Walking through Hyde Park with the sun shining down I knew it was going to be a great day. Everyone we passed was in a good mood and the buzz of The Strokes coming back to London was electric.
Inside the festival, there was a good variety of food and drink in the general access area. Beer prices were £5-£5.50 which I felt was a bit excessive when the cheapest tickets were over £68 (after booking fees) plus travel/hotel cost.
Barclaycard 'Better View' ride was back. You book your 'flights' at the Barclays tent before being strapped in to your seats around a large table and then a crane lifts you 100 foot in the air. The view was amazing and just in time to catch The Wytches open their set on the Barclaycard stage below. The Brighton band went down well with the crowd as a small mosh pit formed and the fans danced in the sun enjoying themselves, the festival had well and truly started.
Ride over and whilst walking back to the main (Great Oak) stage my attention drew me to the singer on the screen by the main stage. Samuel T. Herring the compelling singer of Baltimore band Future Islands had me drawn to the stage like a moth to a flame. His moves were original, awkward yet cool and even fresh.
The sound from the main stage was near on perfect as I made my way to the front which is divided into a general admission area and a premium area for VIP/Barclaycard upgrade ticket holders.
Beck came onstage at 7pm as the park started to fill with people as they finished work and the atmosphere went through the roof (trees) as Devils Haircut blared out. His set was steady with hits including Loser and Where It's At, the summer vibe fitting so aptly with the weather we were privy to.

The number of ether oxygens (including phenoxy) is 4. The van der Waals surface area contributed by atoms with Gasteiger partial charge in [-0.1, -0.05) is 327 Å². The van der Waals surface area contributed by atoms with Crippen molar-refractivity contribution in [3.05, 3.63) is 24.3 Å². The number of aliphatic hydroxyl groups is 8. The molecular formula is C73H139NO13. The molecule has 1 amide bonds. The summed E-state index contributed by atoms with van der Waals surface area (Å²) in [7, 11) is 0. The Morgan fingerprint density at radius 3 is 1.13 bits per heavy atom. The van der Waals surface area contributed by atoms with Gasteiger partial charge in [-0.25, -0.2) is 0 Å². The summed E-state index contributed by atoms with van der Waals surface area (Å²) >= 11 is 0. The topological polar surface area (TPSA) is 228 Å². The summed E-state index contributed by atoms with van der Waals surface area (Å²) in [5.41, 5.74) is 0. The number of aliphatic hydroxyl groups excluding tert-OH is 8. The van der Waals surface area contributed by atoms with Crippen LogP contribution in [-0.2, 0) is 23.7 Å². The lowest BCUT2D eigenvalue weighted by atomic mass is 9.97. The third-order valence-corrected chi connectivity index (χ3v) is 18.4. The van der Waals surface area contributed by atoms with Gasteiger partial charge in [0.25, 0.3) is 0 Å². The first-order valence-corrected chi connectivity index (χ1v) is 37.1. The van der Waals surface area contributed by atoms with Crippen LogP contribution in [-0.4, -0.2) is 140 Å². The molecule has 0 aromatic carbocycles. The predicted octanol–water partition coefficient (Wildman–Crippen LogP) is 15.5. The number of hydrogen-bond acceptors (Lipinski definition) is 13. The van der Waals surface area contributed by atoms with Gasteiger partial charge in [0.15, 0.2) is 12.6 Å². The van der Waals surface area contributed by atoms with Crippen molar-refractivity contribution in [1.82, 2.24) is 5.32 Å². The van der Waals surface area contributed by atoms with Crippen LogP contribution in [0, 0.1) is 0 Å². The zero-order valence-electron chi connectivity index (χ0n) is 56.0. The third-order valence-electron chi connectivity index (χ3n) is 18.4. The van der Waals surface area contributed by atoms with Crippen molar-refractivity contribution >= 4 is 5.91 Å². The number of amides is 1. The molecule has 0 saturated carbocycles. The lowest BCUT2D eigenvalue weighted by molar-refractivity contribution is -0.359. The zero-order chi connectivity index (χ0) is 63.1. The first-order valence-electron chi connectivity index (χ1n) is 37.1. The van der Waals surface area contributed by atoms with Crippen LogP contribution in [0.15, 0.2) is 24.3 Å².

9pm and all the other stages have come to an close as the crowds emerge onto the main stage in readiness for The Strokes. With them came some familiar faces making their way into the front of the crowd. Alexa Chung, Miles Kane, Alex Turner and Radio One's very own Grimmy were amongst the famous fans in attendance.
The Strokes opened with 'Is This It' from their debut album followed by hit after hit pounding out of the speakers. Last Night had people singing at the top of their voices and dancing with the sun setting and the lighting on the stage changing the mood of the performance.
The Strokes are a band that many describe as the saviours of guitar music and one that a lot of youngsters in the audience were finally getting to see in the flesh. Julian Casablancas with his drone like vocals reminiscent at times of Joey Ramone, Nick Valensi with his recognisable riffs and Albert Hammond Jnr strumming the solid rhythm all looking very cool. The New York band topped the perfect day helped along by perfect weather and friendly crowds making it an event that you would have hated to have missed. As I made my way to the underground along with the other 65,000 people I wished I had a ticket for the other Hyde Park BST shows this week. But I left a very happy man, and renewed my faith in Hyde Park gigs.
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